Incorporating Wider Infrastructure Disruption in Flooding Resilience Investments
I’m originally from the Sultanate of Oman, a country that has its fair share of exposure to natural hazards, especially hazards related to climate change.
I have a Bachelor’s Degree in Civil and Environmental Engineering from the University of Auckland. My passion for research in civil and environmental engineering has developed by understanding the immense role that civil engineers have in the sustainable development of cities. This concept fuels my curiosity, drive, and motivation to succeed in the civil engineering industry to ensure that communities are more resilient to climate change by increasing their coping capacity and, more importantly, reducing recovery times by minimising the risk and vulnerability of flood events. I have been awarded a scholarship from the University of Auckland supported by Resilience to Nature’s Challenges to continue my studies and conduct a PhD on flooding resilience.
Resilience is considered a practical tool for preventing and mitigating the impact of hazards. The key to understanding the resilience of infrastructure is in identifying infrastructure vulnerability, understanding the interdependency between infrastructures, and also the time taken for infrastructure to recover from the impact of flood events.
My work contributes to enhancing resilience by developing a comprehensive understanding of the concept of urban resilience and its use in the operational context, specifically “Incorporating wider infrastructure disruption in urban flooding resilience investments”. I am currently developing an integrated framework to quantify flooding resilience that can be adapted for use in the New Zealand context to incorporate flood disruptions into wider infrastructure investments. The framework to quantify the disruption includes assessing the flood hazard and vulnerability, risk, and direct and indirect impact through understanding infrastructure interdependencies.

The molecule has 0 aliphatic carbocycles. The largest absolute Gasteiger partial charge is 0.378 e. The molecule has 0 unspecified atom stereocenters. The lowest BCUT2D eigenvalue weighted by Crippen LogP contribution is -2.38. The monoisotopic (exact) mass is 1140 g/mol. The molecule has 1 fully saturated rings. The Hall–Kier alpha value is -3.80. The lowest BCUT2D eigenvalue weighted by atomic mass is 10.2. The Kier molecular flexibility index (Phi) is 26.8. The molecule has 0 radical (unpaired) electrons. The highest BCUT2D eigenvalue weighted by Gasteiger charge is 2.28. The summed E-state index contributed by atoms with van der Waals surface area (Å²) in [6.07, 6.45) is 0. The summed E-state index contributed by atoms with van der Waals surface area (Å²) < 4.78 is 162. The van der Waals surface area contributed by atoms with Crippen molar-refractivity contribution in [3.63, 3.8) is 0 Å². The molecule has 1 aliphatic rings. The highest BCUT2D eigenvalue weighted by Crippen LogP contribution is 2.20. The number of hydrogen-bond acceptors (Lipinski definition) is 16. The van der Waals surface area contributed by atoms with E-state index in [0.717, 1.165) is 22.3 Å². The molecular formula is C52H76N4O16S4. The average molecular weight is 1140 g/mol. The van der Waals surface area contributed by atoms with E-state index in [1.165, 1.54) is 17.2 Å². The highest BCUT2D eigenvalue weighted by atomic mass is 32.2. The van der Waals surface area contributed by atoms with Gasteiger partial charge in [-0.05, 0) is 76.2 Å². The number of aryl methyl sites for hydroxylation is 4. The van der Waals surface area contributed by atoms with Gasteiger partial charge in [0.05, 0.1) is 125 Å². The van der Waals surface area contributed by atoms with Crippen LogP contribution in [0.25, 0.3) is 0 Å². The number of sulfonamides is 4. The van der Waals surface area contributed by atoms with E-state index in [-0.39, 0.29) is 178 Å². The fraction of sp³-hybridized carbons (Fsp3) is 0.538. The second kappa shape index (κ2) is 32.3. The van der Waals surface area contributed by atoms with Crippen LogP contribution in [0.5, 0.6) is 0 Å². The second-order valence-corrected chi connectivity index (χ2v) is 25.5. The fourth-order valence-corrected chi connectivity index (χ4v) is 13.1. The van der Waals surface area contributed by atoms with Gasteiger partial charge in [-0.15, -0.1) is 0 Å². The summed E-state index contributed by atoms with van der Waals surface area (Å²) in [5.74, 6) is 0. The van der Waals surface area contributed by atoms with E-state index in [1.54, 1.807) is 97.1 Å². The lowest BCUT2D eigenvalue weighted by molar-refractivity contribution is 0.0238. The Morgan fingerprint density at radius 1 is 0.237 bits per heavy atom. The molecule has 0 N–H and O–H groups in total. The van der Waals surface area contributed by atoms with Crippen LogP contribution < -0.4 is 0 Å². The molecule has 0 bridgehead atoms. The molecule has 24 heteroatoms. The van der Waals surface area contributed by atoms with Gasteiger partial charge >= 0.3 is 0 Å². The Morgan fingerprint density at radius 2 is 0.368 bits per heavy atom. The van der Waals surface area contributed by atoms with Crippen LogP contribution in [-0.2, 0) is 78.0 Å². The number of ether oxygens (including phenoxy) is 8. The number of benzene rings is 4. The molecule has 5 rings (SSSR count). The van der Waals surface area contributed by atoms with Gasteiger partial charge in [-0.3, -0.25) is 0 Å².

The study will utilise data collected by local councils from previous flood events. It will consider mechanisms to measure a community’s coping capacity, including preparedness level, warning system, emergency control services, social factors, and income levels within the study area.
Geographical and assets data will also be obtained using a range of sources such as GeoMaps mapping services and GIS maps available. Some of the required maps such as transportation system, slope and elevation map can also be developed and modified using ArcGIS software from the study area’s digital elevation model (DEM). Demographic data will be obtained from census reports authored by Statistics New Zealand to quantify community resilience to flooding. The data collected will be analysed and processed to develop a flood inundation model (using the MIKE FLOOD Modelling tool), which then will be conveniently integrated with a graphical user interface (GUI) produced using the python toolbox in MIKE software and ArcGIS. Based on the framework and flood model outcomes, recommendations will be made to help local councils and authorities prioritize their investments and increase urban resilience to flooding.